Men are retiring at 64; women at 62.
Since working longer is the key to a secure retirement for the vast majority of older Americans, it is useful to take a look at recent labor force trends. From the beginning of the 20th century, labor force participation of older men had declined steadily until the mid-1980s, when it gradually began to increase. As a result, for men the average retirement age – the age at which the labor force participation rate drops below 50 percent – has slowly increased from a low of 62 in 1985 to about 64 in 2008, where it has since held steady (see Figure).
Reporting trends in the average retirement age for women is more complicated, because women’s work patterns reflect both their increasing participation over time and the factors that affect retirement behavior. Nevertheless, using the same measure for women as men, their average retirement age reached about 62 in 2008, where it still remains in 2013.
Several factors have contributed to the rise in the retirement age since the mid-1980s.
- Social Security: Changes made work more attractive relative to retirement. The liberalization, and for some the elimination, of the earnings test removed what many saw as an impediment to continued work. The delayed retirement credit, which increases benefits for each year that claiming is delayed between the “Full Retirement Age” and age 70, has also improved incentives to keep working.
- Pension type: The shift from defined benefit to 401(k) plans eliminated built-in incentives to retire. Studies show that workers covered by 401(k) plans retire a year or two later on average than similarly situated workers covered by a defined benefit plan.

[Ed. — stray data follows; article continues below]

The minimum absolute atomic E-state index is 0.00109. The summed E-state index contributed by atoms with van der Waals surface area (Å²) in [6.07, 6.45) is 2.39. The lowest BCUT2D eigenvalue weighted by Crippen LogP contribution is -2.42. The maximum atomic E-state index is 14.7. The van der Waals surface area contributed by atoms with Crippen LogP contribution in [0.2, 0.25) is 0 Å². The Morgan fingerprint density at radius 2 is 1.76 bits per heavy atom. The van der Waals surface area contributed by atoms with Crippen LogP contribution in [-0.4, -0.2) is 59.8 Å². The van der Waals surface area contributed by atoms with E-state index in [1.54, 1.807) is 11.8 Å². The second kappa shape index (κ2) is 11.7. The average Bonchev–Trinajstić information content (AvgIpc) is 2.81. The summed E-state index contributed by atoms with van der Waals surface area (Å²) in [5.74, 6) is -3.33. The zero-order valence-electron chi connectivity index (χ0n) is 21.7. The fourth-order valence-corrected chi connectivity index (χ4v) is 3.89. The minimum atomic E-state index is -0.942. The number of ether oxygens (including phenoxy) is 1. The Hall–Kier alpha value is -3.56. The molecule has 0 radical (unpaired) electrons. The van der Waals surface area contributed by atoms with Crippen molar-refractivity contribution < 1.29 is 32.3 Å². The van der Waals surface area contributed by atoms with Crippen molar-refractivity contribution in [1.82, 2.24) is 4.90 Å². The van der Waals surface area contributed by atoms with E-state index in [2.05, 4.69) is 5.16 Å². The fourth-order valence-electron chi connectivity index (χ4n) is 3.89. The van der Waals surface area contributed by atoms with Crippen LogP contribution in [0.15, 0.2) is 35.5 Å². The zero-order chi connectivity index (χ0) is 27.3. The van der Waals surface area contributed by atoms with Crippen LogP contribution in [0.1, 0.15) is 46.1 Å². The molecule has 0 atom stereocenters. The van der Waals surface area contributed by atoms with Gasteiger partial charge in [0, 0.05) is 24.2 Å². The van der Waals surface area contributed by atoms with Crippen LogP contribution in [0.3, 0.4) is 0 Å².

- Education: People with more education work longer. Over the last thirty years, education levels have increased significantly.
- Improved health and longevity. Life expectancy has increased and – despite the growth in the number of individuals receiving Disability Insurance benefits – much of the evidence suggests that people are healthier as well. The correlation between health and labor force activity is very strong.
- Less physically demanding jobs: With the shift away from manufacturing, jobs now involve more knowledge-based activities, which put less strain on older bodies.
- Joint decisionmaking. More women are working, wives on average are three years younger than their husbands, and husbands and wives like to coordinate their retirement. If wives wait to retire until age 62 to qualify for Social Security, that pattern would push husbands’ retirement age towards 65.
- Decline of retiree health insurance. Combine the decline of employer-provided retiree health insurance with the rapid rise in health care costs, and workers have had a strong incentive to keep working and maintain their employer’s health coverage until they qualify for Medicare at 65. (This incentive may be reduced by the Affordable Care Act, which is designed to make it easier for individuals to obtain health insurance on their own.)
- Non-pecuniary factors. Older workers tend to be among the more educated, the healthiest, and the wealthiest. Until recently, at least, their wages were lower than those earned by their younger counterparts and lower than their own past earnings. This pattern suggests that money may not be the only motivator.
These factors all explain the gains since the mid-1960s. The interesting question is whether they have played themselves out or whether the increase in labor force activity will rebound.